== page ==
Jan 9, 2023
Journalist and Critic of Indian Government Faces Sham Charges Designed to Silence Her Transcript
Indian journalist and Washington Post contributor Rana Ayyub is one of the main critics of Prime Minister Narendra Modi’s Hindu-nationalist government. Read the transcript here.
Transcribe Your Own Content
Try Rev and save time transcribing, captioning, and subtitling.
Amna Nawaz (00:00):
Indian journalist and Washington Post contributor Rana Ayyub, one of the main critics of Prime Minister Narendra Modi’s Hindu-nationalist government has long been a target of trumped-up investigations, hate speech, and online harassment. She recently won the highest award for press freedom from the National Press Club in Washington, but is now headed back to India to face trial for sham charges of money laundering. She says it’s the latest attempt of the government to silence her and is emblematic of what journalists in India face.
She joins us from Dubai. Now, Rana, you’re welcome to the News Hour. Thanks for joining us. You’re returning home to India to face these charges. A court has summoned you, that’s why you’re returning. And in summary, I guess we can say, they allege that you’ve mishandled money that you raised for victims of COVID-19. I know the legal case is ongoing, but what can you tell us about these charges?
Rana Ayyub (00:48):
Well, Amna, it’s not the first time that allegations against me have been leveled by the government of India. They have leveled money-laundering charges against me. They have leveled tax-evasion charges against me. They have accused me of misusing funds, which they have not been able to prove. And I’m not the only one. Money laundering has become the latest tool for the Indian government, the latest charge that the Indian government has been leveling against all journalists, critics, and activists in India. Indian journalist Sidheeq Kappan has been behind bars for the last two years for a story he did not report. And just when he was about to be freed by the court, the Enforcement Directorate filed money-laundering charges against him. The conviction rate of this charge against people is less than 1%, and that speaks volumes of what this case means.
Amna Nawaz (01:38):
We should note the Committee to Protect Journalists, other journalism groups, even a United Nations body has called this judicial harassment when it comes to the cases and charges against you. Specific to your charges, I’m wondering, why do you believe that the government has set its sights on you?
Rana Ayyub (01:54):
I have been critical of the government. I have written cover stories on the Modi government and his rule since 2014, the fact that he has not taken a single press conference in the last eight years. I’ve been calling out his Hindu nationalism, the attack on the 220 million Muslim minorities. In the World Press Freedom Index rating, India has gone from 142 to 158th position. And Amna, I’m not the only one. I’m still like, I consider myself a privileged one because I’m able to speak to you and point out the illegalities in my case. Journalists in Kashmir are being arrested under Public Safety Act for their journalism. They’re not even allowed to leave the country to collect their awards, even for that matter, their Pulitzer awards. So that’s where we are. The journalists in this country have become the enemies of the state right now.
Amna Nawaz (02:40):
We should note, too, you’ve had your bank account frozen previously, you’ve been prevented from traveling previously, as well. You mentioned you’re not the only one, though. This is not just about what the government and government officials have lodged against you. There’s been an online campaign, as well. You faced threats there. Tell me about that. How bad is that?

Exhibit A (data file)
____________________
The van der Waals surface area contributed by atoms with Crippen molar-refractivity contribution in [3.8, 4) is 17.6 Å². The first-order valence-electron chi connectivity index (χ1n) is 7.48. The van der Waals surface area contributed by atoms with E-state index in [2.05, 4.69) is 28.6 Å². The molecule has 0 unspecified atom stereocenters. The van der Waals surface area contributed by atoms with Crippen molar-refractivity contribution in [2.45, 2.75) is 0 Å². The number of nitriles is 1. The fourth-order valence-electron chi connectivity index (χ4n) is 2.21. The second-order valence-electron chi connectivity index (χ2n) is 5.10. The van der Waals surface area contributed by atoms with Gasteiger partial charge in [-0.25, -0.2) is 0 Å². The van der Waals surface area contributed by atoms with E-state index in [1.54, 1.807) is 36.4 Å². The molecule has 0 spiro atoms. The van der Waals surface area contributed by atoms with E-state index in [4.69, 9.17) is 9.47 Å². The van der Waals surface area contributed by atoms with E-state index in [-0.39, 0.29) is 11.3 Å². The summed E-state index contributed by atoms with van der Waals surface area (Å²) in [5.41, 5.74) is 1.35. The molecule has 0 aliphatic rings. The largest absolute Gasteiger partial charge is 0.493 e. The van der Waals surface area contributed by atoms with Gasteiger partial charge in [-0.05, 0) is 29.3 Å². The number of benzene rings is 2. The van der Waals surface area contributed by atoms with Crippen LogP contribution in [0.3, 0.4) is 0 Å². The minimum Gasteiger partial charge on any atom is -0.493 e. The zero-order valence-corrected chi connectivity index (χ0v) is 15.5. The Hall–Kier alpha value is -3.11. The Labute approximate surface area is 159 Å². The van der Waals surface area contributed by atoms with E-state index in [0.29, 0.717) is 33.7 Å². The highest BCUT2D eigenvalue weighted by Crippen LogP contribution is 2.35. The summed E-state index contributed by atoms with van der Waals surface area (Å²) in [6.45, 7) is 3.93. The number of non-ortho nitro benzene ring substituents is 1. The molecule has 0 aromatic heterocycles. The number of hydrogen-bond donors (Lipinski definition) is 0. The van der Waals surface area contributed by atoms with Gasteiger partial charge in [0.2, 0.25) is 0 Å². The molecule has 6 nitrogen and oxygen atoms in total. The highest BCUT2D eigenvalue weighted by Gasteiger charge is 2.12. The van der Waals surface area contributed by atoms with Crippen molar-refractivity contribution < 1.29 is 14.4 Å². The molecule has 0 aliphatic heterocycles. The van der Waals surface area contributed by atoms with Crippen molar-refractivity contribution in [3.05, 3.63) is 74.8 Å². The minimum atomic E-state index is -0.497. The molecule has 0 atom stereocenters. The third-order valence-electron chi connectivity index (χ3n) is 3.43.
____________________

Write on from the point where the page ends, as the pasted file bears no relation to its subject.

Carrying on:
Rana Ayyub (02:57):
Well, Amna, sometimes I feel like deleting my Twitter account. I’ve actually started self-censoring myself because the moment I tweet even a word, the kind of replies that I get are nauseating. My image has been morphed on a porn video and circulated all over the country. My phone number has been circulated on social media, my address has been put out there. Burned copies of my book have been sent to my residence. One of India’s leading journalists, Gauri Lankesh, was shot dead in 2017 because she was… allegedly by Hindu nationalist. Till today, we don’t know who killed her. And I do remember that two days before she was shot dead, I remember she called me and she was telling me about the online hate against me, saying, “Babe, these are all paper tigers. They don’t attack.” And yet two days later, she was shot dead. So, I mean, whether it’s online, there’s offline, I feel like it’s relentless. And the only target is to basically silence us into submission and silence us from speaking the truth.
Amna Nawaz (03:55):
Rana, you are scheduled to go back to India. What are you worried will happen when you do return?
Rana Ayyub (03:59):
I don’t know. I feel like a lot of people said, “Don’t go to India. There are so many sham charges against you.” I believe this is my truth, and I’m heading back to India because that’s my country and those are the stories that I want to report and I will report. The people who are doing this do not want me to return to India and do not want me to do the stories that I do, but it is my moral obligation and moral responsibility that I continue doing this and talking about what’s happening in India to the rest of the world, which is why I’m going. What happens is, again… I’m completely out of depth at this point of time, so I will leave that to probably the judiciary and see what happens from here. But I can say this, that my truth will not stop, my journalism will not stop, my quest for justice will not stop.
Amna Nawaz (04:44):
That is Indian journalist Rana Ayyub joining us tonight. Thank you.
Rana Ayyub (04:48):
Thank you, Amna.